Some Apple investors believe this might explain a lot of the strange behavior they've observed in Apple since 2007 -- when the launch of the iPhone coincided with the promulgation of the SEC's Regulation NMS, which created the national electronic market system that high-frequency traders exploit. Apple's share price has moved both ways -- to extraordinary highs and confidence-shattering lows -- at volumes much lower than theory would predict. Invisible odd lot trades could explain the discrepancy.
How will the new reporting regime affect the average Apple investor?
"Several things will happen," says Nanex's Hunsader, a critic of high-frequency trading. "First, games that used to rely on that asymmetric information will no longer work. That in itself is good, with no effort on the part of the investor. Second, it will allow retail applications to better detect the supply/demand picture, etc. By knowing where these odd-lot trades are executing for example."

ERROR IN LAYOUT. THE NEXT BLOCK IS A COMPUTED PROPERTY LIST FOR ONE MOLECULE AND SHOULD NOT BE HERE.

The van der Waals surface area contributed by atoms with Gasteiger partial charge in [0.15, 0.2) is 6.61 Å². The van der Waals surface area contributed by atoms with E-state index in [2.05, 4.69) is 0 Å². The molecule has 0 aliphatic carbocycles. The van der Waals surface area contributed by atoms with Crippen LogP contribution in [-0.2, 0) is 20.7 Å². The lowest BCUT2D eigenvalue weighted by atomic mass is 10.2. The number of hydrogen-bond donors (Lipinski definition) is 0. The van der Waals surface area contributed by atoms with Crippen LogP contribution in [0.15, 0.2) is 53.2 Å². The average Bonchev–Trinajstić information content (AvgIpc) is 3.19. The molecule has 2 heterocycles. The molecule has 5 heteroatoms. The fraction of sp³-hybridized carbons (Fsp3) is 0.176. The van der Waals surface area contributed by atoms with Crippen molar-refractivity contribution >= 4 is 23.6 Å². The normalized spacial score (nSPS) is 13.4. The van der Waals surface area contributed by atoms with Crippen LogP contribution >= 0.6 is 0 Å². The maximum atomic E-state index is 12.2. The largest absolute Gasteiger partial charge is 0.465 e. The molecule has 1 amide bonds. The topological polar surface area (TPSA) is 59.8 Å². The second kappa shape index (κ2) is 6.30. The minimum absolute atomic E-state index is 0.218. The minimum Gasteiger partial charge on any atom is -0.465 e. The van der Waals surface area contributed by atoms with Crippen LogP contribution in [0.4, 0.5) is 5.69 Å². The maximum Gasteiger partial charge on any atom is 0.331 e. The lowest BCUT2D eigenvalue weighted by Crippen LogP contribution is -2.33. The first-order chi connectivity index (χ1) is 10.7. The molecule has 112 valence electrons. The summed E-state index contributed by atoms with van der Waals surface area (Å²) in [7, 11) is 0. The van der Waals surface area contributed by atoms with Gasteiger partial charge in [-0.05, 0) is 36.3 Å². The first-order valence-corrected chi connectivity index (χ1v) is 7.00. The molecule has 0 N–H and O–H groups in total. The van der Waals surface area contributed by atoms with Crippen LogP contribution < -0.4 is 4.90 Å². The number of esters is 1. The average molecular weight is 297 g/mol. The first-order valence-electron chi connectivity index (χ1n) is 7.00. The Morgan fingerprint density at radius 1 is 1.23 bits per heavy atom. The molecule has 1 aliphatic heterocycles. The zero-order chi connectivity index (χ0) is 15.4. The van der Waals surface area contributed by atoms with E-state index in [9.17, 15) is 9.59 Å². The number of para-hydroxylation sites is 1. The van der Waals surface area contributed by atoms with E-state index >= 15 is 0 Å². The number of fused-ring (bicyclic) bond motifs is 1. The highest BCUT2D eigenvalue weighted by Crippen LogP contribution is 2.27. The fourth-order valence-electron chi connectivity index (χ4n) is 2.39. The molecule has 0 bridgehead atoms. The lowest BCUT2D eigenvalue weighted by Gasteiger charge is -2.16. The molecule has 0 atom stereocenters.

"Asymmetric information is always bad for the market," Hunsader concludes, "because it drives away some participants from the market. The most resilient market is one with the widest diversity of participants."